Sunday, November 2, 2008

Ennui begone. It's Friday Night (+1.5)

I see my lifetime problem with deadlines manifested itself through Halloween and preparations for my wife's birthday yesterday. I will have to figure out a way to get this done earlier since ski season is coming and Friday nights will be busy.

I had been felling a bit of despair after reading this on top of the election results and the subsequent Liberal embarkation on the path to folly. But then reading a few follow ups such as this, and reading a few posts which outline the fissures in Toom Tabard's reign I came around.

I must beg for forgiveness for my tardiness and offer the following to complete the full spectrum ride from metal to country to 80's folk with this:

Time to rise up off the mat.

Further to the aforementioned birthday of the still captivating and marathon training Mrs. Vigilant, I came upon the Mary Ellen Carter video by looking for "45 Years". Alas, a live performance of this does not seem to exist although the covers are legion.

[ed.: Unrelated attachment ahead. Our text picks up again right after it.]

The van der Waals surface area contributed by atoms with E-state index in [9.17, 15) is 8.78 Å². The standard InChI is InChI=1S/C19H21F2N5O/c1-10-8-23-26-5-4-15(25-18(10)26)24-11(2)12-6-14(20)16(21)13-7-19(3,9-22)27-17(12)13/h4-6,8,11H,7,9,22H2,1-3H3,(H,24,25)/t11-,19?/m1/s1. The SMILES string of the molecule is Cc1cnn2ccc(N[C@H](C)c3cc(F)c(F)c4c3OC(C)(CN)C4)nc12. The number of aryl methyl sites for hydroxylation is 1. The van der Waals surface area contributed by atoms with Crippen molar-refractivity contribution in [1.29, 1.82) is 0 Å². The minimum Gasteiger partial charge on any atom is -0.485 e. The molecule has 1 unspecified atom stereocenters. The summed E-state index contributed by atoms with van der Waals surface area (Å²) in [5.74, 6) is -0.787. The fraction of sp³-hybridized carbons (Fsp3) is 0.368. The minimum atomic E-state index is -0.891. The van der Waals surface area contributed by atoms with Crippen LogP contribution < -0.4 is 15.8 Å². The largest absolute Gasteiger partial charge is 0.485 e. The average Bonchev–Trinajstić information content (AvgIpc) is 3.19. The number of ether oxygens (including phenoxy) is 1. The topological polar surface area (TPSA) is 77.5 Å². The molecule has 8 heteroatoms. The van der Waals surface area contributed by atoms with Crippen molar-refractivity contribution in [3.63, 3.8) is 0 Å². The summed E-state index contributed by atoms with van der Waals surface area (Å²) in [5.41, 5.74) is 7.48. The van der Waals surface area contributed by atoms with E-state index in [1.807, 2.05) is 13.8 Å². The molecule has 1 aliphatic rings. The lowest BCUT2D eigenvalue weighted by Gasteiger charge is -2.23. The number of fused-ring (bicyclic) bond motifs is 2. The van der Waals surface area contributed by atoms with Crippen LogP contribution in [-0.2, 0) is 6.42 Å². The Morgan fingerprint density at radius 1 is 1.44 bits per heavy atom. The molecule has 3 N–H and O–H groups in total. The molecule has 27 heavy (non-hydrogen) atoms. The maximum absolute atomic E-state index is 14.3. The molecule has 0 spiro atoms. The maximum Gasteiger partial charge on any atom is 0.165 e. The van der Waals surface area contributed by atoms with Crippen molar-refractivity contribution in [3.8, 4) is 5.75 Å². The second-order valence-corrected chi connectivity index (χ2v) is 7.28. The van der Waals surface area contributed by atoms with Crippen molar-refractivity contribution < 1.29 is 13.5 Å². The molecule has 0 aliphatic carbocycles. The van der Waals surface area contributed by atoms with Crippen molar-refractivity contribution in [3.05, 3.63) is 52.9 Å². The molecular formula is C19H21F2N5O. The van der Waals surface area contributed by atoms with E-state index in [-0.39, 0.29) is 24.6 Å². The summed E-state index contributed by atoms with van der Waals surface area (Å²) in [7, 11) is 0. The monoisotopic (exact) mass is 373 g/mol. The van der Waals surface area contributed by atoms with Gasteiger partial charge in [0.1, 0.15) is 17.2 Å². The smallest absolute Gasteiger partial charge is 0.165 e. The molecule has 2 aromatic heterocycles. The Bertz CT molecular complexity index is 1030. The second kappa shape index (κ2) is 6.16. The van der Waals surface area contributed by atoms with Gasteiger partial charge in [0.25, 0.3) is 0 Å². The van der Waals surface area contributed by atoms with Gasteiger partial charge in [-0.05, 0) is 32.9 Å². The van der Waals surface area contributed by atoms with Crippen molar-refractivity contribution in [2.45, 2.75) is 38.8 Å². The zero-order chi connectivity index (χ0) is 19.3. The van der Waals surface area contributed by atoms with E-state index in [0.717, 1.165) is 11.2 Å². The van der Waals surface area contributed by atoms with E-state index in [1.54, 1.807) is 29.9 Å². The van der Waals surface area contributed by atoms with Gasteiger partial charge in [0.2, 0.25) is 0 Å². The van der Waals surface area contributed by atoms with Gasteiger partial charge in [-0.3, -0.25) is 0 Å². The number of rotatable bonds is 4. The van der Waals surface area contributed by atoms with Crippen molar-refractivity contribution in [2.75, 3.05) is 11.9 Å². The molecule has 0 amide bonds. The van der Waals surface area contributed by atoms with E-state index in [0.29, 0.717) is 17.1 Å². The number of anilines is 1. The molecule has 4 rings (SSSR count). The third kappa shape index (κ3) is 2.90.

We are approaching the halfway point of the song's title and, at the risk of appearing maudlin, the opening words and chorus mean as much to me now as they did when we sang them together on trips to the mountains before kids and all the rest of life together that have made the years pass by so memorably.:

Where the earth shows its bones of wind-broken stone
And the sea and the sky are one
I'm caught out of time, my blood sings with wine
And I'm running naked in the sun
There's God in the trees, I'm weak in the knees
And the sky is a painful blue
I'd like to look around, but Honey, all I see is you.

The summer city lights will soften the night
Til you'd think that the air is clear
And I'm sitting with friends, where forty-five cents
Will buy another glass of beer
He's got something to say, but I'm so far away
That I don't know who I'm talking to
Cause you just walked in the door, and Honey, all I see is you

And I just want to hold you closer than I've ever held anyone before
You say you've been twice a wife and you're through with life
Ah, but Honey, what the hell's it for?
After twenty-three years you'd think I could find
A way to let you know somehow
That I want to see your smiling face forty-five years from now.

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